What it is: AgTech drone manufacturer XAG has now successfully deployed a pest-targeting drone swarm operation with partner Bayer Crop Science. Having spread from the Americas to Africa and Asia, the crop-devouring fall armyworm has affected 950,000 hectares of crops across 24 Chinese provinces in just the past three weeks. Yet XAG’s autonomous drones have come quick to the rescue, targeting the pests with low-toxicity insecticide on farmland in China’s Guangxi autonomous region and Yunnan province. Already stemming outbreaks in 90 percent of affected areas, the drone swarm operation has even recorded mortality rates as high as 98 percent.
Why it’s important: Mechanized agricultural tools, drones, and AgTech-oriented AI have long remained in the R&D phase. Nonetheless, many of today’s products are either incapable of navigating unstructured farm environments or are insufficiently versatile to integrate into existing workflows. As computer vision continues to advance year-on-year, however, autonomous farming solutions — think: UAV plant protection, precision spraying bots, and agricultural sensors — are beginning to decimate the need for intensive human labor. Part of a food and agriculture tech market projected to exceed US$729.5 billion in value by 2023, these autonomous farming tools will be vital in feeding our global population and maximizing crop yields, regardless of geography. | Share on Facebook.
What it is: Aiming to systematically improve the employee experience (EX) with workplace automation, Deloitte is now reaping the benefits of an AI system called ConnectMe. Designed to expedite HR-related answers to employees (whether about healthcare benefits or overseas transfer, among other topics), ConnectMe can even be customized to automate employee-specific tasks that are easily codified and repetitive. Pulling from in-house data, ConnectMe uses chatbots to eliminate lengthy email and phone tag processes often required to resolve minor issues. Yet while Deloitte introduced ConnectMe in 2016, recent studies are starting to quantify the aggregate effect of workplace combustion, now observed by nearly 96 percent of surveyed managers in their employees, according to a study by staffing company Robert Half.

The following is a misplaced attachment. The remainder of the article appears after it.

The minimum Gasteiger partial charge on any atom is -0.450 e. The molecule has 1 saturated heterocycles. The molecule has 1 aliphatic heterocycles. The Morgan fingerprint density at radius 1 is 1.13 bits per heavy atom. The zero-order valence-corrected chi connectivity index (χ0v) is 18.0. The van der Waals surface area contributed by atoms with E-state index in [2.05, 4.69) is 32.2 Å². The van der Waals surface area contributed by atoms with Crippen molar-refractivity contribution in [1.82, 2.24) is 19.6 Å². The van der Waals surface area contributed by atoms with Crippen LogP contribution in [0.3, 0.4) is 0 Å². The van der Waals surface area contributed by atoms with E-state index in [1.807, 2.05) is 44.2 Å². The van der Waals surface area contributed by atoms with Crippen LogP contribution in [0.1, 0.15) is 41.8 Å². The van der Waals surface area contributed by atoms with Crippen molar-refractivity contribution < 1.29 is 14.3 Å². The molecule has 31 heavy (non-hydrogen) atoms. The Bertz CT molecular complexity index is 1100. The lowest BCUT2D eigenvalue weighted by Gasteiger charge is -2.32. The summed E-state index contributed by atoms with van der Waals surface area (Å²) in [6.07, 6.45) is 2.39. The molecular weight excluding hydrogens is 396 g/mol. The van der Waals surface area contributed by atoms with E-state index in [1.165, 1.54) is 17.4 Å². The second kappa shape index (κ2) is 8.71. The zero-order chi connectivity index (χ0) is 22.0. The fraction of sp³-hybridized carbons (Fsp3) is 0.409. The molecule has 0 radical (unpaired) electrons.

Why it’s important: While automation begins to eliminate tedious tasks through improved UX design in smart devices and mobile apps, EX-aiding technologies, company workflows, and inter-department communication are still lagging behind. However, new reports suggest that up to 69 percent of job seekers turn down even high-paying positions due to poor EX reviews, and automation of workplace tedium could provide an effective fix. In response, companies like UiPath, Automation Anywhere, AIsera, and Moveworks have begun automating countless routine processes for SMEs and large corporations, democratizing AI assistants and freeing employees to engage in more thought-provoking work. Where might you employ similar automation tools in your organization to boost morale and productivity? | Share on Facebook.